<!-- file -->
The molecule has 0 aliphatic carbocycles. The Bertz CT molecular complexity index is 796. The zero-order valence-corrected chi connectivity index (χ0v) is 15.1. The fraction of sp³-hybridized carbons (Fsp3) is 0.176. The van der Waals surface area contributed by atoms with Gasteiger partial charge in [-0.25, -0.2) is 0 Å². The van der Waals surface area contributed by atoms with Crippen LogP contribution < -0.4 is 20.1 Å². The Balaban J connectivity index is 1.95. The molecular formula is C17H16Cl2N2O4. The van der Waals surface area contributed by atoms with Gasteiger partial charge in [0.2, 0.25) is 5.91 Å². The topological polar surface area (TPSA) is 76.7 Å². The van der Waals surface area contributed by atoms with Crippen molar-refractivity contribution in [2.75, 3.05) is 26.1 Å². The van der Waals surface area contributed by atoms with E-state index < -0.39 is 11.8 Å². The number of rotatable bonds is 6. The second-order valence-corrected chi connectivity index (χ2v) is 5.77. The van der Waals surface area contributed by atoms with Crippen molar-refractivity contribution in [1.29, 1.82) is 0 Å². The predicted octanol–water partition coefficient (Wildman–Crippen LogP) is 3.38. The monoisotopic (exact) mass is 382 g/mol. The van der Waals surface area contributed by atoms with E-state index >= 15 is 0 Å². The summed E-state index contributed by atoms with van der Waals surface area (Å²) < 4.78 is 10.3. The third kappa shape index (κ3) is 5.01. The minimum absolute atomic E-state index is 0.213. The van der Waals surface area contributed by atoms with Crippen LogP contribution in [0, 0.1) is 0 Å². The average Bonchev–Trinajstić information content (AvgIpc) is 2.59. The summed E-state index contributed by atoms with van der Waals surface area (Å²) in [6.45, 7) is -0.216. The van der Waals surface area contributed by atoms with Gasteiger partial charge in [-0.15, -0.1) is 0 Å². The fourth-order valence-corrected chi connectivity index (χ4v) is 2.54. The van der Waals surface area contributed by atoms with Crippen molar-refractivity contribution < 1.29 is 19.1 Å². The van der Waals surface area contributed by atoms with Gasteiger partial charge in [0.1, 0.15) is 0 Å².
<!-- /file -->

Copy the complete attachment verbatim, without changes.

The molecule has 0 aliphatic carbocycles. The Bertz CT molecular complexity index is 796. The zero-order valence-corrected chi connectivity index (χ0v) is 15.1. The fraction of sp³-hybridized carbons (Fsp3) is 0.176. The van der Waals surface area contributed by atoms with Gasteiger partial charge in [-0.25, -0.2) is 0 Å². The van der Waals surface area contributed by atoms with Crippen LogP contribution < -0.4 is 20.1 Å². The Balaban J connectivity index is 1.95. The molecular formula is C17H16Cl2N2O4. The van der Waals surface area contributed by atoms with Gasteiger partial charge in [0.2, 0.25) is 5.91 Å². The topological polar surface area (TPSA) is 76.7 Å². The van der Waals surface area contributed by atoms with Crippen molar-refractivity contribution in [2.75, 3.05) is 26.1 Å². The van der Waals surface area contributed by atoms with E-state index < -0.39 is 11.8 Å². The number of rotatable bonds is 6. The second-order valence-corrected chi connectivity index (χ2v) is 5.77. The van der Waals surface area contributed by atoms with Crippen molar-refractivity contribution in [1.29, 1.82) is 0 Å². The predicted octanol–water partition coefficient (Wildman–Crippen LogP) is 3.38. The monoisotopic (exact) mass is 382 g/mol. The van der Waals surface area contributed by atoms with E-state index >= 15 is 0 Å². The summed E-state index contributed by atoms with van der Waals surface area (Å²) < 4.78 is 10.3. The third kappa shape index (κ3) is 5.01. The minimum absolute atomic E-state index is 0.213. The van der Waals surface area contributed by atoms with Crippen LogP contribution in [0, 0.1) is 0 Å². The average Bonchev–Trinajstić information content (AvgIpc) is 2.59. The summed E-state index contributed by atoms with van der Waals surface area (Å²) in [6.45, 7) is -0.216. The van der Waals surface area contributed by atoms with Gasteiger partial charge in [-0.15, -0.1) is 0 Å². The fourth-order valence-corrected chi connectivity index (χ4v) is 2.54. The van der Waals surface area contributed by atoms with Crippen molar-refractivity contribution < 1.29 is 19.1 Å². The van der Waals surface area contributed by atoms with Gasteiger partial charge in [0.1, 0.15) is 0 Å².